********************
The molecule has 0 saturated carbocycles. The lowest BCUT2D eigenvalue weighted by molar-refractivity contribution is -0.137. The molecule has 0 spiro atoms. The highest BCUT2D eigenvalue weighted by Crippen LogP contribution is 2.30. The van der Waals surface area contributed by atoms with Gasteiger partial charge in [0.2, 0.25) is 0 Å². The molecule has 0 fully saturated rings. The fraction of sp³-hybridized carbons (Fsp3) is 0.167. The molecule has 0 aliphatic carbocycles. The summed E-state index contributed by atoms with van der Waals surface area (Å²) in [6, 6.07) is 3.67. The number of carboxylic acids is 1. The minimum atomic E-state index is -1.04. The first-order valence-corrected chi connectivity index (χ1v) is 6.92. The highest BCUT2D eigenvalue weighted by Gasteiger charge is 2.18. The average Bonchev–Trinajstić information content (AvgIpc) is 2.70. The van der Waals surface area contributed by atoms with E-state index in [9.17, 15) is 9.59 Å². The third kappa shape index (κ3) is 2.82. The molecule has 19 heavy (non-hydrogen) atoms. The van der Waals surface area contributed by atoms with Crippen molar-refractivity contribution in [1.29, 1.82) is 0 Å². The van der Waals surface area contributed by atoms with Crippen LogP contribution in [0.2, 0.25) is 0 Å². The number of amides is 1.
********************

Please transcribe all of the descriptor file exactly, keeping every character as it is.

The molecule has 0 saturated carbocycles. The lowest BCUT2D eigenvalue weighted by molar-refractivity contribution is -0.137. The molecule has 0 spiro atoms. The highest BCUT2D eigenvalue weighted by Crippen LogP contribution is 2.30. The van der Waals surface area contributed by atoms with Gasteiger partial charge in [0.2, 0.25) is 0 Å². The molecule has 0 fully saturated rings. The fraction of sp³-hybridized carbons (Fsp3) is 0.167. The molecule has 0 aliphatic carbocycles. The summed E-state index contributed by atoms with van der Waals surface area (Å²) in [6, 6.07) is 3.67. The number of carboxylic acids is 1. The minimum atomic E-state index is -1.04. The first-order valence-corrected chi connectivity index (χ1v) is 6.92. The highest BCUT2D eigenvalue weighted by Gasteiger charge is 2.18. The average Bonchev–Trinajstić information content (AvgIpc) is 2.70. The van der Waals surface area contributed by atoms with E-state index in [9.17, 15) is 9.59 Å². The third kappa shape index (κ3) is 2.82. The molecule has 19 heavy (non-hydrogen) atoms. The van der Waals surface area contributed by atoms with Crippen molar-refractivity contribution in [1.29, 1.82) is 0 Å². The van der Waals surface area contributed by atoms with Crippen LogP contribution in [0.2, 0.25) is 0 Å². The number of amides is 1.